Updatings of jane

Posted by / 27-Feb-2020 17:21

A native New Yorker and lifelong Brooklyn resident, Herendeen graduated with high honors in English from Princeton University.She also holds a Master of Library Science degree from Pratt Institute.

—Lionel Trilling Austen’s work as part of what Trilling calls “opinions,” then we come close to the present era’s obsession with appropriating, reworking, transcoding, and recycling her novels.

In this context, it is a truth not always, or not easily, acknowledged that student engagement with Austen’s novels today is always already mediated by film adaptations as well as the wealth of sequels, prequels, and rewrites, or “post-texts,” the collective name that I find most useful for these productions.

The students who took my most recent course on Jane Austen—at the same time as Lost in Austen was serialized on TV—are part of the Generation-Y audience that Laurie Kaplan notes is “most likely to see an adaptation first and to read the novel after having been impressed with someone else’s vision of the characters and setting.” Indeed, my own reading of the novels is now inextricably bound up with this Austen culture, so that it is sometimes difficult to keep the canonical and the recreated securely separate.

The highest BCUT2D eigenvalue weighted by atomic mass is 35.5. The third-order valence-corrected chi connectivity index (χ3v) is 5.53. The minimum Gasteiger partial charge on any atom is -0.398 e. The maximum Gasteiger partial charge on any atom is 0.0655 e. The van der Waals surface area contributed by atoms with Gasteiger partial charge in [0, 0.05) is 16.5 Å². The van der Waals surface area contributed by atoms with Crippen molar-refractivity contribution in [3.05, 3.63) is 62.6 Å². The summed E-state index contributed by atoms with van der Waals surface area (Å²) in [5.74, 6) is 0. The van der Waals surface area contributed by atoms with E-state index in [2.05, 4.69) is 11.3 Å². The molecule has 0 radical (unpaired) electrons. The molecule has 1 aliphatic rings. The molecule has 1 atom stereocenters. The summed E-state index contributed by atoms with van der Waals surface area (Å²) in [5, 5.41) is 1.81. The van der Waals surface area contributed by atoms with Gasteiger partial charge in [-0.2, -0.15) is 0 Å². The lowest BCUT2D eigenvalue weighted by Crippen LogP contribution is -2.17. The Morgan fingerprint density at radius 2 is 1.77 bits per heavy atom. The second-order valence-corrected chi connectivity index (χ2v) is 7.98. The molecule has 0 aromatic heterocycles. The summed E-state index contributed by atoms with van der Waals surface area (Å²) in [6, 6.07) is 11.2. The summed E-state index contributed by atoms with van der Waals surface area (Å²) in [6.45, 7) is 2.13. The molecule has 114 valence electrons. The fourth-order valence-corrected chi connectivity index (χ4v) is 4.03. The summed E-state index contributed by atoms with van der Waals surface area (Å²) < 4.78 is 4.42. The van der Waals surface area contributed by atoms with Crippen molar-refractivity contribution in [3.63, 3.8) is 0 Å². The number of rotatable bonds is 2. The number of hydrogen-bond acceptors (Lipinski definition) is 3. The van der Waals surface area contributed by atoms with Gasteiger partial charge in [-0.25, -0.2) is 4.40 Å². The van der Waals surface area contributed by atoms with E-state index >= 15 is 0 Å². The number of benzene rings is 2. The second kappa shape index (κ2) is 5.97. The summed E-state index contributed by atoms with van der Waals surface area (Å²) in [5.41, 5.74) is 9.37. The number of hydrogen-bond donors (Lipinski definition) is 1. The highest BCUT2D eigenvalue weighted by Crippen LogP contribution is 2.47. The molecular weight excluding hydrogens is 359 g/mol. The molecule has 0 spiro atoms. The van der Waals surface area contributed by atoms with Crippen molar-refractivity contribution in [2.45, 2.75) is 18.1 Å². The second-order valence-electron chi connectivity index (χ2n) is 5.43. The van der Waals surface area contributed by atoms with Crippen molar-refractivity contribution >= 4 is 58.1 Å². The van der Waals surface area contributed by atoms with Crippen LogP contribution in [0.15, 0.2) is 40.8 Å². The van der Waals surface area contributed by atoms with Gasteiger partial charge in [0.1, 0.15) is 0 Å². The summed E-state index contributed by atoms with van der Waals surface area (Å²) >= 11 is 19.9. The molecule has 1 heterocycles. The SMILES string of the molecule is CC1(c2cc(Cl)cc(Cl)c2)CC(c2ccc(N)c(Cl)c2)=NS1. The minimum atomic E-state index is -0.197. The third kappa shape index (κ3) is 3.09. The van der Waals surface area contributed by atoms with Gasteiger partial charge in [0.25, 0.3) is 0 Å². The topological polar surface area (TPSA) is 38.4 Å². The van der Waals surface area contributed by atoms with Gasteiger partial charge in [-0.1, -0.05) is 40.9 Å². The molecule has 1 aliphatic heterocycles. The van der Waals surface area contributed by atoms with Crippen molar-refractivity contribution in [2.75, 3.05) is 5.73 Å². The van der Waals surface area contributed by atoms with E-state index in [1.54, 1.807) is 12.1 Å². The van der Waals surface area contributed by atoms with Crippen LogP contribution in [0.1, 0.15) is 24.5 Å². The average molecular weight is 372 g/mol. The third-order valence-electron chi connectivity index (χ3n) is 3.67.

Partly because of my own hybrid relation to Austen, as well as the cross-over influence of my teaching in American Cultural Studies, I included a fan fiction assignment on my course, “Jane Austen: Fiction, History, Fans.” The present essay gives an account of this experiment and aims to contribute to the ongoing conversation about the “customization” and teaching of Austen that has been taking place recently in Austen Studies.

Like Diana Birchall, I claim that “a new understanding of Austen’s works can be gained by the unorthodox method of writing pastiche.” However, I argue that this phenomenon has specific modalities when it takes place in a pedagogic context.

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Jennifer Crusie, Pam Rosenthal, Lauren Willig, Jayne Ann Krentz) and academics to take genre romance seriously as an object of study, and not only through the lens of sociology.